15. februar 2017

Tackling coccidia and cryptosporida

Source: British Dairying

When Jerry Austin and his wife Cathy moved to Simon Martin Farms at Droxford, Hampshire in March 2015 one of the key areas they identified for improvement was calf rearing. “If you do the heifers better they are easier to get in calf, last longer in the herd, have lower vet bills and give more milk,” says Jerry. “Heifer rearing is an investment in the future – not a cost.”

They plan to rear more calves on the farm in future so attention to detail in the calf unit will be vital. And one key area they have addressed is coccidia and cryptosporida control.

The herd was just under 300 spring block calving cows on a grazing-based system when they moved to Wallops Wood Dairy in March 1015. They plan to increase to 380 by this spring. The cows are a mixture of Holstein, British Friesian, Swedish Red and Jersey breeds and start calving at the beginning of February for a 12-week period. Yields average 7,000 litres using 1.5 tonnes of concentrate.

Initially all heifer calves were reared and beef crosses and bull calves sold at two to three weeks. But in future they intend to rear all the beef heifers and most of the dairy bulls so the number of calves reared will be 250 to 300 a year.

Bulls and beef calves are reared in batches of five in hutches and fed waste milk through teat feeders. Heifers go into sheds in groups of 10 and are fed milk powder. Then they are moved into a yard in groups of 45 on teat feeders. They are weaned at eight weeks.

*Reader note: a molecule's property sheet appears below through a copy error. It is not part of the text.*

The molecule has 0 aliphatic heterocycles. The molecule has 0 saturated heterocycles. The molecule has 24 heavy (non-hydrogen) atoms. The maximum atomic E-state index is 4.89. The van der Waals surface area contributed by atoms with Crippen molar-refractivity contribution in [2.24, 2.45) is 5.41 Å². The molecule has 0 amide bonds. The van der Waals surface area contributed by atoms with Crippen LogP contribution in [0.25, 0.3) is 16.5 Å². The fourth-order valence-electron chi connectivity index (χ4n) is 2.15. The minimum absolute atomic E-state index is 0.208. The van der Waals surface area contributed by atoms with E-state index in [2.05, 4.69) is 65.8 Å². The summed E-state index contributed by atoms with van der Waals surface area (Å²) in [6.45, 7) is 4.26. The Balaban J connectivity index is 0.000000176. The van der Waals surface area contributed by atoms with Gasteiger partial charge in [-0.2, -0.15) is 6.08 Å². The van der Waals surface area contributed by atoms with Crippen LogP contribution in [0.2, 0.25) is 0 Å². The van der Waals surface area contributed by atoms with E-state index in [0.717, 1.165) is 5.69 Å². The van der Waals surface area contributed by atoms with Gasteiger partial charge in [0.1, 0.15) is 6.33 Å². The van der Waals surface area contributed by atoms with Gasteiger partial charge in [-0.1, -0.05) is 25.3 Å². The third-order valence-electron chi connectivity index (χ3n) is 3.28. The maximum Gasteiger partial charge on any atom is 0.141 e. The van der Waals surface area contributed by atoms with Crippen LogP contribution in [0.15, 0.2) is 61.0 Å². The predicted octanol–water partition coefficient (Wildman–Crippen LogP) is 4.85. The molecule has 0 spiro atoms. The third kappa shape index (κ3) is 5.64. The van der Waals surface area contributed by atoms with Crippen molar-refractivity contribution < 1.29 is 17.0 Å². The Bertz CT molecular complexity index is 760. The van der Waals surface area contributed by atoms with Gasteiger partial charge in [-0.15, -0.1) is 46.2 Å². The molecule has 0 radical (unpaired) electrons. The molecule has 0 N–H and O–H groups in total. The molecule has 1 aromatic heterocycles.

The calves are bedded with straw every day and have access to fresh water and clean straw.

“The farm was the first commercial dairy unit in the UK to introduce VitCox to control coccidia and cryptosporida in the spring of 2016,” explains Robert Hamilton from manufacturer Vitfoss. “The disease is caused by parasites that invade intestinal cells where they multiply and the cells are destroyed. Mucosal wounds develop and the calf develops diarrhoea."

“VitCox is a natural plant extract that reduces the load from parasites and protects the intestinal cell wall. No prescription is required, there is no retention time and it can be used on organic farms.”

In spring of 2015 the Austin’s used an oral drench to treat the disease. In 2016 they introduced VitCox, which is mixed into the morning milk feed and they have found it easier to use and cheaper. For prevention it is fed at a rate of s per head for 30 days. For treatment it can be given directly to the calf by mouth and is recommended at seven ml per head for seven days. “We are using a preventative dose of VitCox on all the calves,” adds Jerry. “It helps the calves’ appetite and they are healthier. Growth rates are better and the heifers are now 50kg heavier by 12 months of age.”

Vitcox Kalv (1)